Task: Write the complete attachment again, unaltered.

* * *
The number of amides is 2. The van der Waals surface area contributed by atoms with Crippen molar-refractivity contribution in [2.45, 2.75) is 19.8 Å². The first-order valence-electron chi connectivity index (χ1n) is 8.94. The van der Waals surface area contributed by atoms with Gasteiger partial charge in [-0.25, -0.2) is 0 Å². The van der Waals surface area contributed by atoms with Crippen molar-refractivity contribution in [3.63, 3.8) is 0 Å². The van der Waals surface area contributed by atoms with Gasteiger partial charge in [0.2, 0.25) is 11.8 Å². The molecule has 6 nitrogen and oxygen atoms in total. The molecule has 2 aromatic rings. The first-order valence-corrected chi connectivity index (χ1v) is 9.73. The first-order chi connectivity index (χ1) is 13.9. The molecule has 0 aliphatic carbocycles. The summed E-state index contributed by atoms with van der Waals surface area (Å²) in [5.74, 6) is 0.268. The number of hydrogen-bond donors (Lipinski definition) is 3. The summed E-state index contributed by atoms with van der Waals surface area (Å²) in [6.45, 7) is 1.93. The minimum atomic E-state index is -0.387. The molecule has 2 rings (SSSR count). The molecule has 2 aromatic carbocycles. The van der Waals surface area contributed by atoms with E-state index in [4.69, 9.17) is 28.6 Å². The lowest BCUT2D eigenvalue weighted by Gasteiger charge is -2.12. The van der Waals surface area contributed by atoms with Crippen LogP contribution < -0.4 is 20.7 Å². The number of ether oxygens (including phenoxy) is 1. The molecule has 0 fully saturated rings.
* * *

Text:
The number of amides is 2. The van der Waals surface area contributed by atoms with Crippen molar-refractivity contribution in [2.45, 2.75) is 19.8 Å². The first-order valence-electron chi connectivity index (χ1n) is 8.94. The van der Waals surface area contributed by atoms with Gasteiger partial charge in [-0.25, -0.2) is 0 Å². The van der Waals surface area contributed by atoms with Crippen molar-refractivity contribution in [3.63, 3.8) is 0 Å². The van der Waals surface area contributed by atoms with Gasteiger partial charge in [0.2, 0.25) is 11.8 Å². The molecule has 6 nitrogen and oxygen atoms in total. The molecule has 2 aromatic rings. The first-order valence-corrected chi connectivity index (χ1v) is 9.73. The first-order chi connectivity index (χ1) is 13.9. The molecule has 0 aliphatic carbocycles. The summed E-state index contributed by atoms with van der Waals surface area (Å²) in [5.74, 6) is 0.268. The number of hydrogen-bond donors (Lipinski definition) is 3. The summed E-state index contributed by atoms with van der Waals surface area (Å²) in [6.45, 7) is 1.93. The minimum atomic E-state index is -0.387. The molecule has 2 rings (SSSR count). The molecule has 2 aromatic carbocycles. The van der Waals surface area contributed by atoms with E-state index in [4.69, 9.17) is 28.6 Å². The lowest BCUT2D eigenvalue weighted by Gasteiger charge is -2.12. The van der Waals surface area contributed by atoms with Crippen LogP contribution < -0.4 is 20.7 Å². The number of ether oxygens (including phenoxy) is 1. The molecule has 0 fully saturated rings.